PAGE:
How we got started
Backing into a “Breeding Program”
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Let me start by letting everyone know who we are. This picture shows my 3 sons and I on a late Thanksgiving day (2005) hunt. All the boys are currently in college (Ben, in the back, at NDSU, civil engineering---Dan and Shadow on the left, at SDSU, civil engineering---Adam with Muda on the right, UND, commercial aviation flying planes, and I am in the center with Dee) so to get all 3 boys together with the 3 dogs is an event. We live in east central South Dakota just north of Sioux Falls. I am a professor on the faculty at South Dakota State University and we also farm. Our farm is a mixture of crop land, wet lands, CRP and food plots. We hunt pheasants, waterfowl and deer on our land. As an FFA project Adam started raising pheasants. He sold the roosters to a local hunting preserve and let the hens go on our property. This has really helped increase the population.
I grew up in east central South Dakota as the oldest of 3 brothers. My brothers and I trapped, hunted upland birds, waterfowl, and deer with our father and cousins from the time we were big enough to tag along. My brothers and I hunted with an English Setter given to us during our years at home. Upon graduation from college, I did not actively hunt or fish for a number of years as the careers started. My wife Laurie and I were blessed with three sons (Ben, and twins Daniel, Adam) who all showed interest in hunting, fishing, and generally enjoying the outdoors. Just before Ben my oldest son reached hunting age, I realized if my sons were to truly experience and gain a love for upland bird and waterfowl hunting, we needed a good dog. My love for pointing breeds, the existence of a local reputable breeder and a lot of luck we chose the Kleine / Small Munsterlander. The three boys picked DeJong's HShadow from Ray's litter and the rest is history. The boys were 9 and 13 when we brought Shadow home. They were a great help in obedience training and testing her in NAVHDA Natural Ability. The boys have taken her hunting by themselves since she was 1 year old.
Our first litter: Shadow had 10 pups her first litter. She was four. All of a sudden we had a bunch of pups, no deposits and every one got real busy. Puppies are a lot of work. Without the 3 boys (Ben 17, Adam and Dan 13) this would have been a total nightmare. Thank God for the SMCNA. There was no club web site back then. Bev Turner and several other breeders helped us find good homes for all nine.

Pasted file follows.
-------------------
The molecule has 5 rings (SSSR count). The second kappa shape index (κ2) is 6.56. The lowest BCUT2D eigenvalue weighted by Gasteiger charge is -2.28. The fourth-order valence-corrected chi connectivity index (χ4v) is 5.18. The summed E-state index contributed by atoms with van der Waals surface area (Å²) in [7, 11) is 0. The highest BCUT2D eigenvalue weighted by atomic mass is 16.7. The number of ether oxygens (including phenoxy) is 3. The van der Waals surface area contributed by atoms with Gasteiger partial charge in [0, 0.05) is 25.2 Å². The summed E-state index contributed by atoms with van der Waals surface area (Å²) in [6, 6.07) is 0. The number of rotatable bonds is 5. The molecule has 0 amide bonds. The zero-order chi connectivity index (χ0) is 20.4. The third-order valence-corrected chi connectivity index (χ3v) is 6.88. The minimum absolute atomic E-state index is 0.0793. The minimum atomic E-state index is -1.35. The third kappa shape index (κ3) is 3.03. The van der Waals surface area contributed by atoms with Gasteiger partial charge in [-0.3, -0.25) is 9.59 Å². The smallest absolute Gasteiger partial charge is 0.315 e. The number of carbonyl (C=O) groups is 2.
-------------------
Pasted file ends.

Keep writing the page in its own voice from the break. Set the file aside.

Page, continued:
Then two years later Shadow was 7 and we realized we would need a replacement for her in a couple years. Shadow had always been a good performer for us so we decided to breed her and keep a pup. What male to choose? We looked a little and settled on Hans, the first SM Versatile Champion. He hadn’t produced a lot of pups that had been NA tested. So we could not really evaluate if he was able to pass on his great attributes. But none of the other males around at that time, had either. We wanted to stack the odds of producing a good hunting performer in our favor and if Hans threw anything similar to his ability we would have what we were looking for. We didn’t know if Shadow would be able to have more pups after this liter because of her age so we viewed this liter as our only shot. Shadow had 9 pups, 3 females and 6 males. The day they were born we thought Bermuda (Muda) would be our choice to keep. As we watched them over the weeks we became more confident of our decision. She was very much a people dog and had her nose on the ground using it from almost the first time we put them out on the grass. We found very good homes for the rest of the litter. Thinking this was our last liter for sometime, if ever again, we wanted them to go to hunting homes but were not overly concerned if the owners NAVHDA natural ability tested them or not.